What My Mother Taught Me About Chicken Parmigiana

by John Sucich
Originally Published: 
A piece of chicken parmigiana garnished with greens on top

I rarely prepare a meal without a phone call (or two, or more) to my mom to make sure I have the proper ingredients, or the right kind of pan, or to see if I set the oven to the proper temperature.

My mom’s a really talented cook. She has a number of amazing dishes, including her chicken parmigiana. Christmas Eve isn’t Christmas Eve without her homemade pizza. I used to think she could open a shop just to sell that pizza. I’m most impressed by the fact that cooking for my mom is more about feel than it is about following a recipe. She has a number of well-worn cookbooks, but whenever she’s helping me over the phone she’s telling me about what she has learned from her experiences rather than a list of directions.

The same is true for the kind of parent my mom is to me and my two siblings. As I raise three of my own children, I find that sometimes you have to veer away from the printed advice and rely on what you know. And what I know comes from my mom.

It’s hard for me, on days when I want some time to myself and I’m feeling a little selfish around my kids, to think back to how selfless my mom was with the three of us when we were growing up. I’m sure there were bad days for her. There had to be days when she wanted some time for herself. But, if they existed at all, those days were few and far between. She was always “on,” chauffeuring us from activity to activity or doing countless loads of laundry or giving us exactly what we needed. (Even when we were surly teens unwilling to express exactly what we needed, and she was forced to add “mind reader” to her considerable list of talents.)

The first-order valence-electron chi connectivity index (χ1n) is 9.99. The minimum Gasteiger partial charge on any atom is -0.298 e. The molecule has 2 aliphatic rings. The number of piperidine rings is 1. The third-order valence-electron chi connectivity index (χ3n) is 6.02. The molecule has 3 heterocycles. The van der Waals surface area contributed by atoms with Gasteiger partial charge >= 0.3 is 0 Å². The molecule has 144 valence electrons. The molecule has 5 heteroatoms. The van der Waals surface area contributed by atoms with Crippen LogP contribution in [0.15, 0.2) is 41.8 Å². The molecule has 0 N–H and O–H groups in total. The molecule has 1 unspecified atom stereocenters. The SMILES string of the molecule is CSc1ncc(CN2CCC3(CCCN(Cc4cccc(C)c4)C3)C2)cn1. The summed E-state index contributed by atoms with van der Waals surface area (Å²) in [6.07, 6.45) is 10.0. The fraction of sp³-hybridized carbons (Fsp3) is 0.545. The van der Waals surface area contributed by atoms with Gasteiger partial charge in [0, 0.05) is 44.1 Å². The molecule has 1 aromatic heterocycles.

I have the typical parent-child interactions with my kids now, and I sometimes think, “I probably deserve this based on the kind of kid I was.” But more often, after I’ve gone through something with one of my children, I think, “I should have handled that better. Like Mom would have.” I often find myself reflecting upon just how good a mom she was and is—and how “grandma” is a role she was born to play. She sets a high standard…and not just when it comes to cooking.

I think if you left me in a room with some eggs, bread crumbs, cheese, sauce and chicken, I’d figure out how to make some chicken parmigiana.

But I sure am glad I’ve had my mom to help guide me towards a product that’s even a fraction as good as hers.

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